Many doctors, therapists, and healers have compassion fatigue but don’t even realize it. If left untreated, this pervasive condition can lead to negative health outcomes for both clinicians and their patients. Here’s what health care providers need to know about compassion fatigue and its impact on healing and wellness.
What Is Compassion Fatigue?
Physicians, on average, see between 11 and 20 patients a day—many of whom are dealing with a severe injury or chronic illness. Therapists also work with individuals who have experienced or are currently experiencing trauma.
This exposure to others’ suffering can put an emotional strain on clinicians. As a result, they may isolate themselves or turn to other destructive behaviors such as substance abuse. Health care providers can also develop depression, notice a change in their worldview, and lose the ability to empathize with their patients. This state is known as compassion fatigue.
How Does It Differ From Clinician Burnout?
Many believe compassion fatigue is synonymous with clinician burnout. While the two can co-exist and may similarly harm healing and wellness, they are fundamentally different.
As mentioned before, compassion fatigue comes from the emotional strain of working with those who have experienced traumatic events. It is often called “vicarious traumatization” and has a rapid onset. Clinician burnout, on the other hand, is a long-term stress reaction related to heavy workloads, demanding schedules, and other institutional stressors. It too can be caused by emotional hardships, though these obstacles are not considered “traumatic.” Fortunately, though, both compassion fatigue and clinician burnout are treatable.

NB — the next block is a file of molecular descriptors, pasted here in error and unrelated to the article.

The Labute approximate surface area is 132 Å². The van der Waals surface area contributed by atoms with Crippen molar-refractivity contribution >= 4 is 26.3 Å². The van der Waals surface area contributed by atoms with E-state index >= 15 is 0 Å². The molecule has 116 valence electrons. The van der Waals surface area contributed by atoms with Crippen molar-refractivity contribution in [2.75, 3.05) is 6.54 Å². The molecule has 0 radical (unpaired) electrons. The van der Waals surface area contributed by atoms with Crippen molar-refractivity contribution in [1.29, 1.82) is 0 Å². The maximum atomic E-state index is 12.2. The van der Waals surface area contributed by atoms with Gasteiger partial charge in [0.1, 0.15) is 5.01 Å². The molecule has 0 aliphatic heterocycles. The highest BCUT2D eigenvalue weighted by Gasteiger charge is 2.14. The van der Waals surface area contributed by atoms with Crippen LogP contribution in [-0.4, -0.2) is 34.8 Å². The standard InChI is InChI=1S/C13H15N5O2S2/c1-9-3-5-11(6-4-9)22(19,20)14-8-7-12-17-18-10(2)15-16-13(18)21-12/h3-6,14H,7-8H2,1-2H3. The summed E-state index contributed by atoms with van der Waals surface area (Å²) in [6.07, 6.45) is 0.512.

How Is Compassion Fatigue Treated?
To combat compassion fatigue, the health care industry must address the issue on both a personal and organizational level. Regarding the former, clinicians should prioritize self-care. Exercise and meditation, for example, are excellent ways to recharge both body and mind after a grueling shift. Medical professionals should also carefully and honestly access their current lifestyle. Correcting any unhealthy coping mechanisms—such as de-stressing with food or alcohol—can reduce emotional strain.
On an organizational level, administrators should spread awareness of compassion fatigue. They should develop a supportive workplace that encourages debriefing and mental health days. Administrators can also promote healing and wellness by recommending employees attend peer support groups or holistic workshops. Both teach valuable coping skills that alleviate compassion fatigue.
Metro Collaborative™ is committed to decreasing the national rates of both compassion fatigue and clinician burnout. The New York City-based organization regularly organizes holistic workshops and Caribbean retreats, both designed to promote healing and wellness. They also host peer-to-peer dinners to help clinicians build their referral network. Visit them online or call (609) 876-9163 to learn about their upcoming events.